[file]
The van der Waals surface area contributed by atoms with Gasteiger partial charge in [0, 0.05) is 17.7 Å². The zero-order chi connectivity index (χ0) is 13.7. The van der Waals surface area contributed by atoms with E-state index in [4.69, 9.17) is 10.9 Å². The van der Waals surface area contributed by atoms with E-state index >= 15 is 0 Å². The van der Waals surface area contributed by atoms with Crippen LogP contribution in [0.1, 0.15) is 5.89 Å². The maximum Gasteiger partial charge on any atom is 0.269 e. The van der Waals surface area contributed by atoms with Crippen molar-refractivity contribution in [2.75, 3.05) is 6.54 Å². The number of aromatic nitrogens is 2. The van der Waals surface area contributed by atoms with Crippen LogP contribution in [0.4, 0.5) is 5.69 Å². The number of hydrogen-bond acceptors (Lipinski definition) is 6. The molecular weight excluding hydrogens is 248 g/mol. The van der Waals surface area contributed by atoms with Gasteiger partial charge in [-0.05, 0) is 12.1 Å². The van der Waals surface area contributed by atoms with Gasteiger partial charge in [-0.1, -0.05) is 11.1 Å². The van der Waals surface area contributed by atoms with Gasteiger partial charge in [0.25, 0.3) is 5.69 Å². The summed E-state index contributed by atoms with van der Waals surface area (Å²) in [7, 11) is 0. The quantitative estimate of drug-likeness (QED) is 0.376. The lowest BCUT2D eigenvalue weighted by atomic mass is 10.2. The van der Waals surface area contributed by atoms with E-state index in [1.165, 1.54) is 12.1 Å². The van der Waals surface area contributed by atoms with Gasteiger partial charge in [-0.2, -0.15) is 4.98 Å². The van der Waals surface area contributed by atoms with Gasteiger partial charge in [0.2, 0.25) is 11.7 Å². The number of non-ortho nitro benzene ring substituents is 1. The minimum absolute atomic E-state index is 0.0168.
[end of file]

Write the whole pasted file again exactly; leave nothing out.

The van der Waals surface area contributed by atoms with Gasteiger partial charge in [0, 0.05) is 17.7 Å². The zero-order chi connectivity index (χ0) is 13.7. The van der Waals surface area contributed by atoms with E-state index in [4.69, 9.17) is 10.9 Å². The van der Waals surface area contributed by atoms with E-state index >= 15 is 0 Å². The van der Waals surface area contributed by atoms with Crippen LogP contribution in [0.1, 0.15) is 5.89 Å². The maximum Gasteiger partial charge on any atom is 0.269 e. The van der Waals surface area contributed by atoms with Crippen molar-refractivity contribution in [2.75, 3.05) is 6.54 Å². The number of aromatic nitrogens is 2. The van der Waals surface area contributed by atoms with Crippen LogP contribution in [0.4, 0.5) is 5.69 Å². The number of hydrogen-bond acceptors (Lipinski definition) is 6. The molecular weight excluding hydrogens is 248 g/mol. The van der Waals surface area contributed by atoms with Gasteiger partial charge in [-0.05, 0) is 12.1 Å². The van der Waals surface area contributed by atoms with Gasteiger partial charge in [-0.1, -0.05) is 11.1 Å². The van der Waals surface area contributed by atoms with Gasteiger partial charge in [0.25, 0.3) is 5.69 Å². The summed E-state index contributed by atoms with van der Waals surface area (Å²) in [7, 11) is 0. The quantitative estimate of drug-likeness (QED) is 0.376. The lowest BCUT2D eigenvalue weighted by atomic mass is 10.2. The van der Waals surface area contributed by atoms with E-state index in [1.165, 1.54) is 12.1 Å². The van der Waals surface area contributed by atoms with Gasteiger partial charge in [-0.2, -0.15) is 4.98 Å². The van der Waals surface area contributed by atoms with Gasteiger partial charge in [0.2, 0.25) is 11.7 Å². The number of non-ortho nitro benzene ring substituents is 1. The minimum absolute atomic E-state index is 0.0168.